The 6 Nations tournament has become one of those events that captures people's imaginations even if they've no interest in the sport during the other eleven months of the year.
RBS 6 Nations Rugby 2009 is the official game of the 6 Nations tournament so, predictably, you can play as as England, Ireland, Scotland, Italy, Wales or France.
In fact, the game ticks a lot of boxes in feature terms. You can play the full tournament or a quick game, and most of the game's rules have made the transition to mobile - there are tries, conversions, line-outs, throw-ins, scrums and all the kind of antics that would see a rugby shirt of any colour quickly stained brown in the real world.
However, it's the most important gaming boxes of all that remain unticked: those of satisfying gameplay. Rugby may not be the easiest game to translate onto mobile, but this game's tactic of splitting it into unconvincing button-mashing interludes, interspersed with running sections, make sure it's a disappointment.
RBS Rugby 2009 is a game that gives you direct control over your player once you've got hold of the ball. Although running is controlled automatically, you can kick the ball ahead, sprint or pass, as well as moving left or right across the pitch to avoid being tackled by your opponent.
Much like the real game, you won't generally have possession of the ball for too long without coming into contact with an opponent.
Whenever you find yourself in a struggle or scrum, a red-to-green gradient gauge pops up. The green area means you'll gain possession, whereas the red give your opponent victory. Repeatedly hitting the '5' button pushes the gauge towards the green.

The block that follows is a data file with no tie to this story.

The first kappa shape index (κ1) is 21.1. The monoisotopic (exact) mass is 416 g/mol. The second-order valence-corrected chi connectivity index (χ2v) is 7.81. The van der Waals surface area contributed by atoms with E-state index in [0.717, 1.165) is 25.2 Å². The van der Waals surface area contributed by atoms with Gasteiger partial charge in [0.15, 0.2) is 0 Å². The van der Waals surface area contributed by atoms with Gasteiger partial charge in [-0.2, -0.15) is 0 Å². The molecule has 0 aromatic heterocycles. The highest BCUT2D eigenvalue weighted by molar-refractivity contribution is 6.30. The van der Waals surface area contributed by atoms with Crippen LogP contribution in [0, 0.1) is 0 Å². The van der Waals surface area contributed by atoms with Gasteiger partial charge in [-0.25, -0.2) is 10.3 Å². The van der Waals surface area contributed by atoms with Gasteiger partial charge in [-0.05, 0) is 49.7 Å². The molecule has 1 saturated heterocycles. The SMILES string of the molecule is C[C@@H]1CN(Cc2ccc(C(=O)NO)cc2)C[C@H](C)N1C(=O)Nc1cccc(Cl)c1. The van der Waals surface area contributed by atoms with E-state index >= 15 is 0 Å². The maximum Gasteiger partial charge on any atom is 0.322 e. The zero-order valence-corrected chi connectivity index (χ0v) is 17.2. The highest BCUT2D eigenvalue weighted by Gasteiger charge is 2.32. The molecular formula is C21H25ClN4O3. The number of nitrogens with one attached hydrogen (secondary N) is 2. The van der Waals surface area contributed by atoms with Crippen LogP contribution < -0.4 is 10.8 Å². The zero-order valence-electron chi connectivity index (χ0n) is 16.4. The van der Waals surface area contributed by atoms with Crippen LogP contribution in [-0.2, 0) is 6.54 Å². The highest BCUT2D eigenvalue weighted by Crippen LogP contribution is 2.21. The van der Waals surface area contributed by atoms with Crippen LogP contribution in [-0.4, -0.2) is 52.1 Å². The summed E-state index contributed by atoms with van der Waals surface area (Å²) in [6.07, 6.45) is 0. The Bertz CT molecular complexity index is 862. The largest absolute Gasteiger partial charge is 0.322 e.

Unfortunately, the mechanic feels clumsy. It's often clear that the game has already pre-determined whether you're able to win or not, making the thumb ache-inducing hammering away little more than a maintaining of the status quo rather than something you have real control over.
The sense that the game occasionally verges on an interactive movie is never clearer than when your opponent gains possession of the ball. At the best of times, RBS Rugby 2009 has trouble convincing you that you're in control, but once you've lost the ball, you feel virtually powerless.
A blue halo flits around under your nearest player - the one you're currently 'controlling' - but the automatic running dynamic means your fate is largely in the lap of the gaming gods, based on whether your opponent slows down enough for you to tackle him.
RBS Rugby 2009's overall structure is good, featuring the full game and tournament of rugby while letting you train your team by playing mini-games in between matches. It's just a pity that the gaming nuggets that populate this structure are almost all quite faulty.
The RBS series is one that's never done too well at review here at Pocket Gamer, and this new 2009 edition is no different. Some elements have been improved, but it's not enough to see the game cruise past the tryline.